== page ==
3 Stars – Thought-provoking
The genius of the newest Spider-man film is not only in its computer-animation but that it allows virtually anyone to identify with the character. As a white male teenager, Peter Parker has been played by various actors during the previous ten live-action films, but clearly culture is changing and our imaginations are expanding such that we can accept a shift in the story. The shift occurs simply in that the radio-active spider bites a young African-American teen but then expands into the possibility of a multi-verse reality. In such multiplicity of universes, the spider could bite a different Peter, but also a woman, a gangster and even a cartoon pig. This obviously opens the door to a fascinating study not only of the fictional character but how the variety of abilities and personalities would be realized.
Directing a multitude of creative computer-animators and technicians required three directors: Bob Persichetti, Peter Ramsey, Rodney Rothman. Bringing both animation and writing skills to the team, the only experienced director is Peter Ramsey for Rise of the Guardians and Monsters vs Aliens. Their collaboration works magic as their own enjoyment of the Marvel comic book style flourishes.
The ensemble of Spidey heroes focuses primarily on Miles Morales (Shameik Moore) the son of an African-American New York policeman and a Latina mother. Having earned a place at an elite high school, Morales is struggling to find his place. Turning to his uncle Aaron (Mahershala Ali) for understanding, his uncle takes him deep beneath NYC where he can display his creative art without hindrance. It is there he is bitten. Struggling in similar ways to that of Parker (Chris Pine), Morales turns to the comic books describing his hero’s experiences as the film becomes a visual feast of genres.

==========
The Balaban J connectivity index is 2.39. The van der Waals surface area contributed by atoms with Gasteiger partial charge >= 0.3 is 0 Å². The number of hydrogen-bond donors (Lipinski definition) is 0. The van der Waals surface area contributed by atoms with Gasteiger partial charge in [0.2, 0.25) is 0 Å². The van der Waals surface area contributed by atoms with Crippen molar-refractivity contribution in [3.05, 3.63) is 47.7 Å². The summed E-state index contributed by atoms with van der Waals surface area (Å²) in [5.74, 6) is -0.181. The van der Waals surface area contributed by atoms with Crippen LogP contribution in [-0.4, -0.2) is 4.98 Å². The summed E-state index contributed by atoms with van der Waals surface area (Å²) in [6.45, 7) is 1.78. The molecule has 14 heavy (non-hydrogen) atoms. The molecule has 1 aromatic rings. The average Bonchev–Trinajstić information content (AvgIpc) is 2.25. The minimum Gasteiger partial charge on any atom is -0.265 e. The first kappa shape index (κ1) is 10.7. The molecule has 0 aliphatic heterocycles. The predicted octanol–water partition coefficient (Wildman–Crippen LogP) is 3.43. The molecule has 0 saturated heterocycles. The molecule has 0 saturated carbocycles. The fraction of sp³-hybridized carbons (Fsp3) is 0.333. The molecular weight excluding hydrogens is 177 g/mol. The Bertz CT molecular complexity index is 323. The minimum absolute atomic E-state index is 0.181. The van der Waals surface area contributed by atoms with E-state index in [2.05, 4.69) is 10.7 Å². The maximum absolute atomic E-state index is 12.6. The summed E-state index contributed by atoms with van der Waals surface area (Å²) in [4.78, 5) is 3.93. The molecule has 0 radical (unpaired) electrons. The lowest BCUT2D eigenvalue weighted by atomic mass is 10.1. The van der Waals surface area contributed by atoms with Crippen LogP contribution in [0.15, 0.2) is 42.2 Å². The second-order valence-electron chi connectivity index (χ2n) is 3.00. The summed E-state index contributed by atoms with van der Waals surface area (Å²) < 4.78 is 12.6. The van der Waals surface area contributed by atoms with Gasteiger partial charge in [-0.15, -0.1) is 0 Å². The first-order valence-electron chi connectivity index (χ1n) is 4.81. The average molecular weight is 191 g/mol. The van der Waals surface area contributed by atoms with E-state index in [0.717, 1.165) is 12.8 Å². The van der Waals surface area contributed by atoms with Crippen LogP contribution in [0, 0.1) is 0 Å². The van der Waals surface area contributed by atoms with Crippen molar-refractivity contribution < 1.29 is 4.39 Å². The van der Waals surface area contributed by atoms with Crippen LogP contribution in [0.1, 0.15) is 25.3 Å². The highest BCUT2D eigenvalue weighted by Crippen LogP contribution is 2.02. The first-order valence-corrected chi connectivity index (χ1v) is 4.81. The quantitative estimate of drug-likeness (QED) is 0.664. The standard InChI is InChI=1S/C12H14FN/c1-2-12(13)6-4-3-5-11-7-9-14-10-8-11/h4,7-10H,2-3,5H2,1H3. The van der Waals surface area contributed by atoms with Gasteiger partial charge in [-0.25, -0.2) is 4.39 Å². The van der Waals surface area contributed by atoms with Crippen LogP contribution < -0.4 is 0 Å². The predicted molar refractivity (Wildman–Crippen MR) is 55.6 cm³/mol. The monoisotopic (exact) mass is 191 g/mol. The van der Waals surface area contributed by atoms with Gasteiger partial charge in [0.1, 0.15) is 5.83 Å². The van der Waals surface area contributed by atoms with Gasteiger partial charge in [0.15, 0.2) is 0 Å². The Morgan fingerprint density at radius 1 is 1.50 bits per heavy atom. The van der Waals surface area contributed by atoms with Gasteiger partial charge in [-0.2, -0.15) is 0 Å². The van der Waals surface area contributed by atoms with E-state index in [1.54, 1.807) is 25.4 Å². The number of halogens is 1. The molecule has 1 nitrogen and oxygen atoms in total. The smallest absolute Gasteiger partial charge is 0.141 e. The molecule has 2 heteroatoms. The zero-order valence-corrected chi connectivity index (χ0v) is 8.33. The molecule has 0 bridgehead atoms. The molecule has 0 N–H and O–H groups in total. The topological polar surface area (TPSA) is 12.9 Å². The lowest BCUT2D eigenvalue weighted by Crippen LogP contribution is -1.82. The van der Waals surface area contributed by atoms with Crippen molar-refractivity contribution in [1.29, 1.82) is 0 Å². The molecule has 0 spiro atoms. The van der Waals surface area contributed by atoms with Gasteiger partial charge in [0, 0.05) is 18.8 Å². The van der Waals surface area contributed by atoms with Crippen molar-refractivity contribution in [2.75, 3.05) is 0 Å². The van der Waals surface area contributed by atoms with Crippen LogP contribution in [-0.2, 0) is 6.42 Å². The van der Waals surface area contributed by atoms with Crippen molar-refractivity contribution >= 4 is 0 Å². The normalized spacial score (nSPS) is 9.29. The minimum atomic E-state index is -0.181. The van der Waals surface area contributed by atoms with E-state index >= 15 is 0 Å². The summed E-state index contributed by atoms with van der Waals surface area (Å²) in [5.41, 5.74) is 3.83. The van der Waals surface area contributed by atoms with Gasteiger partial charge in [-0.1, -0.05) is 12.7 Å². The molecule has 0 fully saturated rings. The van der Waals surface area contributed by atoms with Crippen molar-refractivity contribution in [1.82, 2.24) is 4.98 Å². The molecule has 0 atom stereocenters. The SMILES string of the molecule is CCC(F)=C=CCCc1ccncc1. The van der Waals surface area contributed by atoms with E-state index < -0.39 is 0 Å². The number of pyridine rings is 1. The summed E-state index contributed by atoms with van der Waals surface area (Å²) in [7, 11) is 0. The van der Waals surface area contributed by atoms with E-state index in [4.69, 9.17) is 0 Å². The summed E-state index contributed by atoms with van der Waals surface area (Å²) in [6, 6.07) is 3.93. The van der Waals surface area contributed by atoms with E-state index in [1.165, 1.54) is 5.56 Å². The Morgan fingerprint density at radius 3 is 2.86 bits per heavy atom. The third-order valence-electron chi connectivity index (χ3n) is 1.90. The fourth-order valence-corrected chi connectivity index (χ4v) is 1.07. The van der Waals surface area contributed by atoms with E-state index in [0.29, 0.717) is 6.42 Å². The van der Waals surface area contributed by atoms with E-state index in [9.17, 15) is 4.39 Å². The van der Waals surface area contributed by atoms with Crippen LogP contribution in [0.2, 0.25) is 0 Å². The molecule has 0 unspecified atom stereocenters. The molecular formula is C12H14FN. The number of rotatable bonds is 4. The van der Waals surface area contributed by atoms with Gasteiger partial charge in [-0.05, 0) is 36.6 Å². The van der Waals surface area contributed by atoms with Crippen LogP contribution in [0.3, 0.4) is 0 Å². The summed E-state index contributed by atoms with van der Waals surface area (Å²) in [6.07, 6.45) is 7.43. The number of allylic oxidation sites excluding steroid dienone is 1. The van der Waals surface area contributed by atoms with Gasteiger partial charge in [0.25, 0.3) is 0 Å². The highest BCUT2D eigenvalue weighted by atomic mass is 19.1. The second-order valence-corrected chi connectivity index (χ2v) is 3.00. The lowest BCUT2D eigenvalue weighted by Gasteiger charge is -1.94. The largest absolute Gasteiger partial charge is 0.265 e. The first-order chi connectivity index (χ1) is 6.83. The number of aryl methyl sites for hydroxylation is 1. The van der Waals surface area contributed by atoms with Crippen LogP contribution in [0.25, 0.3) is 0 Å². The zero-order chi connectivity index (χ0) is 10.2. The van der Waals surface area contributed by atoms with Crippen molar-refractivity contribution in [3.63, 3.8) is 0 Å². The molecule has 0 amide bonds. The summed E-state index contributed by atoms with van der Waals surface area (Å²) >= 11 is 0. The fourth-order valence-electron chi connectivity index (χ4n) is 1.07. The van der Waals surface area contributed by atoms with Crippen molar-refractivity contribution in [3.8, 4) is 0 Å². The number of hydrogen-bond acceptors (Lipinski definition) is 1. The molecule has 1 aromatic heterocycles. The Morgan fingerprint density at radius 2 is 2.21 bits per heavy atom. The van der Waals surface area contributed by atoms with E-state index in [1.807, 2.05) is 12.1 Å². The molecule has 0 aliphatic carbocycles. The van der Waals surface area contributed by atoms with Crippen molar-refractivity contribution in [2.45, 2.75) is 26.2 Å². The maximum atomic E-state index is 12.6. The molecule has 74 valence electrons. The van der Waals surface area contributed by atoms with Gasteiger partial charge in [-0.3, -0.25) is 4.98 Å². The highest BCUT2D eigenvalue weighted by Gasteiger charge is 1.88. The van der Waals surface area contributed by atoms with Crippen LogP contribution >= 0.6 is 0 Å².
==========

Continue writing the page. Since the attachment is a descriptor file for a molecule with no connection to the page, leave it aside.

This expansion of spider-men to two in our universe is quickly altered when Wilson “Kingpin” Fisk (Liev Schreiber) decides to alter the time-space continuum. We won’t spoil the reason behind this, except to note that the unexpected consequences brings in the Spidey characters from other universes: Another, older Peter Parker, a young teen girl Gwen Stacy (Hailee Steinfeld), Spider-man Noir (Nicolas Cage), Spider-ham (John Mulaney), and Peni Parker-SP//dr (Kimiko Glenn). It is the interaction of these various forms of the spidey experience that creates the depth of the film, but the villains play a central role as well, especially Kingpin.
The moral messages of the film are many and encourage the viewer to consider both identity and relationships as primary in a successful life. That we all fail in this task is also presented in both large and small ways but the film presents a hopeful message that such failure can be overcome . As a comic book on steroids, this is a wonderful and surprisingly complex film both cinematically and morally!
The possibility of multiple universes causes us to ask whether there is a person with similar experiences to ours in each of those worlds. Do you think that would be true or that every universe would uniquely develop?
Do you think the film captured the differences between how various people would respond to becoming suddenly empowered? Were the differences emphasized or the similarities?